Have you always been a writer? Many of you are probably coming to writing from another job, or are writing while holding down a day job. Your day job may not feel like anthropology, or research for your writing, but if you take a few minutes each day and study your coworkers and friends, you are acting like an anthropologist.
Duke defines anthropology as, “… (T)he study of the human as at once an individual, a product of society, and a maker of history and culture.” Anthropologists spend their entire day studying humans in different ways. If you take just a few minutes to notice how a co-worker decorates her office, or talks about his kids, it can lead to great insight into how a character in your story would act–or better yet a breakthrough in a plot tangle! You don’t have to be an anthropologist to work like one.
Start a writer’s journal to keep notes about what you notice. Take it with you everywhere, but you probably shouldn’t pull it out during dinner! You might realize that you’d love to add the way a friend absentmindedly tucks her hair behind her ear as a tell for a character while out having a drink, but it would be more polite to write that down after you get home.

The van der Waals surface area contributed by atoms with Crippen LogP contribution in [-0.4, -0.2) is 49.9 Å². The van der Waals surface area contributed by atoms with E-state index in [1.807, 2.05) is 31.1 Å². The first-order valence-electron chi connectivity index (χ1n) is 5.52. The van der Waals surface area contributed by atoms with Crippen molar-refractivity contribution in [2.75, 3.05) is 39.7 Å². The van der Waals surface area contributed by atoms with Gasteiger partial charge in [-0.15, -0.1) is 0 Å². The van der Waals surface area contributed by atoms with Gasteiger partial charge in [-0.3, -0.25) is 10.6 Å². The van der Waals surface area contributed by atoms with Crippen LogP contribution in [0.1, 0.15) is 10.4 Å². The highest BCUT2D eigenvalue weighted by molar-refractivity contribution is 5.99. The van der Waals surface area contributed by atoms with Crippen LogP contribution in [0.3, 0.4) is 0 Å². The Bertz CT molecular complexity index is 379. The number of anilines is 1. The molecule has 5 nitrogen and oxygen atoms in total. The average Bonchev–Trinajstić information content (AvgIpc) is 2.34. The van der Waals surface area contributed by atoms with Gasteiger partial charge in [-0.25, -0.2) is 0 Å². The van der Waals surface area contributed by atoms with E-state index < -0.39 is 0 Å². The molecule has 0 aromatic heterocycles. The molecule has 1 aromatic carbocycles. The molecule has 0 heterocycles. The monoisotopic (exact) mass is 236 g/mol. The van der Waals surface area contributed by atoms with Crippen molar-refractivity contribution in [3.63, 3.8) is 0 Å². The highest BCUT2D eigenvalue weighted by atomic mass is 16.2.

A writer’s journal can also be home for descriptions of scenes, characters, and full plots. If you find a picture in a magazine that you think matches your character’s sense of style then paste the photo into your journal! Anthropologists also study how humans are a product of society, and how we make history and culture. You don’t have to be an anthropologist to study these things though, just by doing research in magazines that match the setting of your novel you study our society and culture.
Studying humans is also something Eric Brent does in The Right Guard, and he wasn’t an anthropologist either!